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Mukasey Withholds Opinion on Waterboarding


In this country, hearings for President Bush's nominee for attorney general became a forum to question techniques on the war on terror. Michael Mukasey received a warm welcome at first, and then he declined to say if he considers an interrogation technique called water boarding to be torture.

Here's NPR legal affairs correspondent Nina Totenberg.

NINA TOTENBERG: On day one of his confirmation hearing, Mukasey soothed suspicious senators by declaring that in his view the Constitution prohibits torture. But yesterday, when the committee's Democrats pressed for a definition of torture, Mukasey demurred, saying that the comment would be irresponsible and put in legal jeopardy, quote, "people who are being authorized to use coercive techniques."

Senator Richard Durbin asked about specific techniques like water boarding; that is, simulated drowning. He noted that the judge advocates general of all the military services have testified that this and other practices permitted by the Bush administration are illegal under the Geneva Conventions.

Mukasey responded this way.

Mr. MICHAEL MUKASEY (U.S. Attorney General Nominee): This is not a matter of choosing pleasant alternatives. It's a choice among bad alternatives. What the experience is of people in the Judge Advocate General's Corps has been with captured soldiers, captured military people from enemies we've fought in the past may very well be far different from the experience that we're having with unlawful combatants who we face now. It's a very different kind of person.

TOTENBERG: Senator Durbin noted that the Geneva Convention bars torture not just for soldiers but for everyone - military and civilian. Water boarding, initiated in the Spanish Inquisition, has long been viewed as a war crime in the U.S., Durbin observed, noting that as far back as 1901 an American soldier was prosecuted for using the practice against a Philippine insurgent. Even without preface, though, nominee Mukasey would not commit himself.

That prompted this exchange with Senator Sheldon Whitehouse.

Senator SHELDON WHITEHOUSE (Democrat, Rhode Island): So is water boarding constitutional?

Mr. MUKASEY: If water boarding is torture, torture is not constitutional.

Sen. WHITEHOUSE: That's a massive hedge. I mean, it either is or it isn't. Do you have an opinion?

Mr. MUKASEY: If it amounts to torture, it is not constitutional.

Sen. WHITEHOUSE: I'm very disappointed in that answer. I think it is purely semantic.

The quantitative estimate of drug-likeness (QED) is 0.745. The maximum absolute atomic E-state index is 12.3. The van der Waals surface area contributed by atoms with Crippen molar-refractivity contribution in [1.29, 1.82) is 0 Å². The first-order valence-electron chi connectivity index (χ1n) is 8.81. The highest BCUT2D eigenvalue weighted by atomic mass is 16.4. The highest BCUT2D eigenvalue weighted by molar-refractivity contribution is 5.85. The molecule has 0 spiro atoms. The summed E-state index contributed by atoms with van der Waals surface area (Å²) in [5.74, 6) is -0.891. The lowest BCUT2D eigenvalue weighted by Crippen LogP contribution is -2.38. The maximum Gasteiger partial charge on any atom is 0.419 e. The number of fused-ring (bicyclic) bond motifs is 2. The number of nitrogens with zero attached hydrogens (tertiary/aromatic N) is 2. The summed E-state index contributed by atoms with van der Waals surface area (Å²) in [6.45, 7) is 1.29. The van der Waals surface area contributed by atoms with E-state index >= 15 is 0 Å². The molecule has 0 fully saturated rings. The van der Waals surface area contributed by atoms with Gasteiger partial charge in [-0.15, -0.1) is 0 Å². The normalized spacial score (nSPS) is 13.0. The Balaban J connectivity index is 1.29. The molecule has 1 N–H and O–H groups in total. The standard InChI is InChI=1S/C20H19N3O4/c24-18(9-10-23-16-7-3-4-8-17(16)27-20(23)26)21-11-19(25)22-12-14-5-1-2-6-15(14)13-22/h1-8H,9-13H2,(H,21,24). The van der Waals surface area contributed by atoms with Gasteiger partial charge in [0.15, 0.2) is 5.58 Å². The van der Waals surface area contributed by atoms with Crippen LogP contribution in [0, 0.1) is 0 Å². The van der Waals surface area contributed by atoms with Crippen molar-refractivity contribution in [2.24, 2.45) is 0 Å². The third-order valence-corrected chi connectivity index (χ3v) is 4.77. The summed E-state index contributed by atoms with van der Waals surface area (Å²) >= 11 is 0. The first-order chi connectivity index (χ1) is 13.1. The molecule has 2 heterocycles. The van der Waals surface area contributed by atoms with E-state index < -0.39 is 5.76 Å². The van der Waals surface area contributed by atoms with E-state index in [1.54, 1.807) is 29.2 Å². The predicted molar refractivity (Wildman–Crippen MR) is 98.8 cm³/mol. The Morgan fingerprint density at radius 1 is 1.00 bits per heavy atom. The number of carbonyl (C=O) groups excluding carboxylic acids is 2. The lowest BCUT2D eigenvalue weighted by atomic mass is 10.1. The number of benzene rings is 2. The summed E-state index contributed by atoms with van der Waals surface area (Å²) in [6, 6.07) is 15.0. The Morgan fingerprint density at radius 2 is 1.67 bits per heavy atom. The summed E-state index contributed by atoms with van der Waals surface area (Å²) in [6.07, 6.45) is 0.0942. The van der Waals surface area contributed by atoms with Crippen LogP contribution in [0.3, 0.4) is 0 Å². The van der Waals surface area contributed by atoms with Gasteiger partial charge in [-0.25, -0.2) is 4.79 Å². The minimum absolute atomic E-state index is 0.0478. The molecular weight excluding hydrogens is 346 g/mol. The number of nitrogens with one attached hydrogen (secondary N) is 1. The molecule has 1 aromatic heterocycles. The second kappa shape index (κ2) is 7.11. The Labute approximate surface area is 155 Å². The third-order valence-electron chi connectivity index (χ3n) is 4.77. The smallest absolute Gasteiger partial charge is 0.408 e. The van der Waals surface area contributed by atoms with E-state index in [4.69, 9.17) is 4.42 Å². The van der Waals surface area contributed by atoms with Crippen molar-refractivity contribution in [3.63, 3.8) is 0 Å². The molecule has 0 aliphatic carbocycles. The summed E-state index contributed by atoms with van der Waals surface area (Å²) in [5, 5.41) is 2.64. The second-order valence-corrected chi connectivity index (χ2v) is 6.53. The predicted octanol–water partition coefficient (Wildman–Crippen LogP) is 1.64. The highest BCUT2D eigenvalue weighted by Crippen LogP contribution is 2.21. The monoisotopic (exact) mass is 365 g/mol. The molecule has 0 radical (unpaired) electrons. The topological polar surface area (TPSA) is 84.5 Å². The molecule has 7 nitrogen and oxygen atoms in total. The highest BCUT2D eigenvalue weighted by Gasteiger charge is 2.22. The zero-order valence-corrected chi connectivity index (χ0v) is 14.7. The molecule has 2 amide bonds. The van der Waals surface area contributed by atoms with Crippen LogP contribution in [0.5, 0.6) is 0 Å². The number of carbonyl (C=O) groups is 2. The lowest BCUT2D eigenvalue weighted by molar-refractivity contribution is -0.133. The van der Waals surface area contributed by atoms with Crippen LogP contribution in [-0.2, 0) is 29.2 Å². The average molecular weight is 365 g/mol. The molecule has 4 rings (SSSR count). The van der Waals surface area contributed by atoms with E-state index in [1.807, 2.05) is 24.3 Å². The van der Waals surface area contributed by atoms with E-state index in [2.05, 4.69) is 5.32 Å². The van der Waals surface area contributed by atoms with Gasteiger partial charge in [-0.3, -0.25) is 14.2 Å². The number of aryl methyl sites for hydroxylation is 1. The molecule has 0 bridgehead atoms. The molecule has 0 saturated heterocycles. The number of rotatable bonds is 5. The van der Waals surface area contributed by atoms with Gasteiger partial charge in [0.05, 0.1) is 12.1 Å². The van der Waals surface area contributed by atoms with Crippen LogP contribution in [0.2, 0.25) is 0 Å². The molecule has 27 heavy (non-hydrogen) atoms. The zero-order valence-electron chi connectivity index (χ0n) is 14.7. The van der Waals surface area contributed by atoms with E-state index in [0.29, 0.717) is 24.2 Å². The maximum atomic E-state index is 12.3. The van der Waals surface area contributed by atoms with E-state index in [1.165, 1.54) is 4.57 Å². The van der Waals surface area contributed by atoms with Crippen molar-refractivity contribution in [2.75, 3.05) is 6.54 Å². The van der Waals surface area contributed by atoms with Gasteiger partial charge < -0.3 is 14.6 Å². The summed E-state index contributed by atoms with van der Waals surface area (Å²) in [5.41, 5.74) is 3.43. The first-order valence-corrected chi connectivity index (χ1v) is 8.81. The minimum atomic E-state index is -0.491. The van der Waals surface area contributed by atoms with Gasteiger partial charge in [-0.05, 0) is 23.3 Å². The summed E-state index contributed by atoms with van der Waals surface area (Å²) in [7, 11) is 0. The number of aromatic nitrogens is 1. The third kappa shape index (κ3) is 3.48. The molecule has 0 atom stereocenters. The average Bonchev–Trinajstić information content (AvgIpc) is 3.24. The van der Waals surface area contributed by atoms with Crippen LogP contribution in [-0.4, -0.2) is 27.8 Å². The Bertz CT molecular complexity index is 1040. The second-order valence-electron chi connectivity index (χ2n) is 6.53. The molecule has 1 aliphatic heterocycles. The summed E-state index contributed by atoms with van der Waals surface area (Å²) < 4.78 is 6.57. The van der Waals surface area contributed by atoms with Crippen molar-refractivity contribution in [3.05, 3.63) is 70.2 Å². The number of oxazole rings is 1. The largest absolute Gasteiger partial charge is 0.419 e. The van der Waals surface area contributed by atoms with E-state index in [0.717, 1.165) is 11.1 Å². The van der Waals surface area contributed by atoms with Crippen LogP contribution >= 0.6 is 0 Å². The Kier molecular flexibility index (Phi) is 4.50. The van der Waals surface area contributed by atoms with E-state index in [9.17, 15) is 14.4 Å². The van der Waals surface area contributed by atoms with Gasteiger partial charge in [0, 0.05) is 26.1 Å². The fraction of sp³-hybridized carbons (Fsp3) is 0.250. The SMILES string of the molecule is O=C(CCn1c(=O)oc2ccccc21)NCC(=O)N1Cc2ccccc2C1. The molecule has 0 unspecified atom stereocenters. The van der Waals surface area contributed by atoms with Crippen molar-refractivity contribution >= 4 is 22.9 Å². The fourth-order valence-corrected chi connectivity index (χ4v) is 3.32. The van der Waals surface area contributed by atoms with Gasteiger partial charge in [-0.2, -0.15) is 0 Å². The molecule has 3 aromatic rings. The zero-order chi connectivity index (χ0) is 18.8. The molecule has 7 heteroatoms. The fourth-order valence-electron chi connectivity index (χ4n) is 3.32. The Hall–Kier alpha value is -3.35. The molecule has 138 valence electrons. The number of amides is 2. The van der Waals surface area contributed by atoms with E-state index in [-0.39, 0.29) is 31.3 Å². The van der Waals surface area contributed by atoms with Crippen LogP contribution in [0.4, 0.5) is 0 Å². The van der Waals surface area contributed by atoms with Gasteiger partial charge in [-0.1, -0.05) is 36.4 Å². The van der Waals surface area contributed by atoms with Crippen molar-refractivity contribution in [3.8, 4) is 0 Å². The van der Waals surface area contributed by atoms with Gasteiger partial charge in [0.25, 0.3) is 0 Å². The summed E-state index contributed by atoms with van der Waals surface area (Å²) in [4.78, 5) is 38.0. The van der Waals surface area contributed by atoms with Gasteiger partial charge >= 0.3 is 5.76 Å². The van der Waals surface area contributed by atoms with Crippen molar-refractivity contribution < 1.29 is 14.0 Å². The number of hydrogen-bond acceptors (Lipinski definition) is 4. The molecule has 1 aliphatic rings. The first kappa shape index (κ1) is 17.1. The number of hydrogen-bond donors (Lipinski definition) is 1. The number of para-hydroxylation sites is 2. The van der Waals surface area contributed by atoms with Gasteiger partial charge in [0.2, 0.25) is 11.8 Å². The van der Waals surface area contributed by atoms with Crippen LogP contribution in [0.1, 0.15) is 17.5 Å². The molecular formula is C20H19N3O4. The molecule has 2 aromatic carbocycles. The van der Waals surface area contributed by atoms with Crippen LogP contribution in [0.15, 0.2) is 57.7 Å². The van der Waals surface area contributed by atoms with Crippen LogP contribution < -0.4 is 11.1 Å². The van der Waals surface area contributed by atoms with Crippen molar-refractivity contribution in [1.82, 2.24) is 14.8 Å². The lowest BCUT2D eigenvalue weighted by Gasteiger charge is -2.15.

TOTENBERG: Torture was just one of the many questions involving executive power in which Mukasey's view seemed to reflect President Bush's. If confirmed, would Mukasey allow the Justice Department to enforce a contempt citation against administration officials? Basically, the answer was no. Would he support the president's claim of executive privilege, the president's refusal to provide information even when communications with the president are not involved? Basically the answer was yes.

Is the president acting legally when he allows wiretapping without a warrant, despite the fact that Congress passed specific legislation barring surveillance in the U.S. without a warrant? Mukasey responded that Congress cannot under the Constitution act to trump the president's power as commander in chief.

Committee Chairman Patrick Leahy followed up, asking what the limits are to the president's wartime powers.

Senator PATRICK LEAHY (Democrat, Vermont): Can a president put somebody above the law by authorizing illegal conduct?

Mr. MUKASEY: If by illegal you mean contrary to a statute but within the authority of the president to defend the country, the president is not putting somebody above the law; the president is putting somebody within the law.

TOTENBERG: All the Democrats who showed up yesterday said they found that view, in their words, deeply troubling. But no senator said he would vote against Mukasey. No one disputes a confirmation is just around the corner. The unanswered question is what degree of rejuvenation and independence Mukasey will be able to bring to a severely maimed Justice Department in the remaining 15 months of this administration.

Nina Totenberg, NPR News, Washington.

INSKEEP: You can listen to a lot more of these hearings and decide for yourself, if you like. All you have to do is download a one hour NPR News special with analysis on yesterday's hearing on the nomination of Michael Mukasey. All you do is go to npr.org. Transcript provided by NPR, Copyright NPR.

NPR transcripts are created on a rush deadline by an NPR contractor. This text may not be in its final form and may be updated or revised in the future. Accuracy and availability may vary. The authoritative record of NPR’s programming is the audio record.

Nina Totenberg is NPR's award-winning legal affairs correspondent. Her reports air regularly on NPR's critically acclaimed newsmagazines All Things Considered, Morning Edition, and Weekend Edition.